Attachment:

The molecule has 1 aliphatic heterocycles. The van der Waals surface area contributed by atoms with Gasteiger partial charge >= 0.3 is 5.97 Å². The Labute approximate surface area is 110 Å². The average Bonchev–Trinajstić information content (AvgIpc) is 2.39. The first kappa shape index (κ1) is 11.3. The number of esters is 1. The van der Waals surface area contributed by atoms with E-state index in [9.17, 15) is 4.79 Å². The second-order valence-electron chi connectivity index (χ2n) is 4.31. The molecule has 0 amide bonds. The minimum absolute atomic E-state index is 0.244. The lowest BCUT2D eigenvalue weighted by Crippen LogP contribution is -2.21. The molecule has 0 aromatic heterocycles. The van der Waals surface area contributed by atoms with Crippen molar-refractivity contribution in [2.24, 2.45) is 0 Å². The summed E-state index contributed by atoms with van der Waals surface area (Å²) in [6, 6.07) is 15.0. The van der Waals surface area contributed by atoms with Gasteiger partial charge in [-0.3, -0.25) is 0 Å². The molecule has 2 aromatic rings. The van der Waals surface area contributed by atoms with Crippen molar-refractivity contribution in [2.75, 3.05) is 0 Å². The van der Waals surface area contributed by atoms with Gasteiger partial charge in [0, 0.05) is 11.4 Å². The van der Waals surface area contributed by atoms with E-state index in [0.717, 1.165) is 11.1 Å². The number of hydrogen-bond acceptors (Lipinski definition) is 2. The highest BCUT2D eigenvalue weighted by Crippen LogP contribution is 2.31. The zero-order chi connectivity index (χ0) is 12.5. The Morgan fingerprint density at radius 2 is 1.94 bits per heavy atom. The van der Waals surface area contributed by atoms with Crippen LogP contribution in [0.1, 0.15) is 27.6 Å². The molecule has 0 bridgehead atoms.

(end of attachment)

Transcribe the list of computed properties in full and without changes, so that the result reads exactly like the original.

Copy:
The molecule has 1 aliphatic heterocycles. The van der Waals surface area contributed by atoms with Gasteiger partial charge >= 0.3 is 5.97 Å². The Labute approximate surface area is 110 Å². The average Bonchev–Trinajstić information content (AvgIpc) is 2.39. The first kappa shape index (κ1) is 11.3. The number of esters is 1. The van der Waals surface area contributed by atoms with E-state index in [9.17, 15) is 4.79 Å². The second-order valence-electron chi connectivity index (χ2n) is 4.31. The molecule has 0 amide bonds. The minimum absolute atomic E-state index is 0.244. The lowest BCUT2D eigenvalue weighted by Crippen LogP contribution is -2.21. The molecule has 0 aromatic heterocycles. The van der Waals surface area contributed by atoms with Crippen molar-refractivity contribution in [2.24, 2.45) is 0 Å². The summed E-state index contributed by atoms with van der Waals surface area (Å²) in [6, 6.07) is 15.0. The van der Waals surface area contributed by atoms with Gasteiger partial charge in [-0.3, -0.25) is 0 Å². The molecule has 2 aromatic rings. The van der Waals surface area contributed by atoms with Crippen molar-refractivity contribution in [2.75, 3.05) is 0 Å². The van der Waals surface area contributed by atoms with Gasteiger partial charge in [0, 0.05) is 11.4 Å². The van der Waals surface area contributed by atoms with E-state index in [0.717, 1.165) is 11.1 Å². The number of hydrogen-bond acceptors (Lipinski definition) is 2. The highest BCUT2D eigenvalue weighted by Crippen LogP contribution is 2.31. The zero-order chi connectivity index (χ0) is 12.5. The Morgan fingerprint density at radius 2 is 1.94 bits per heavy atom. The van der Waals surface area contributed by atoms with Crippen LogP contribution in [0.1, 0.15) is 27.6 Å². The molecule has 0 bridgehead atoms.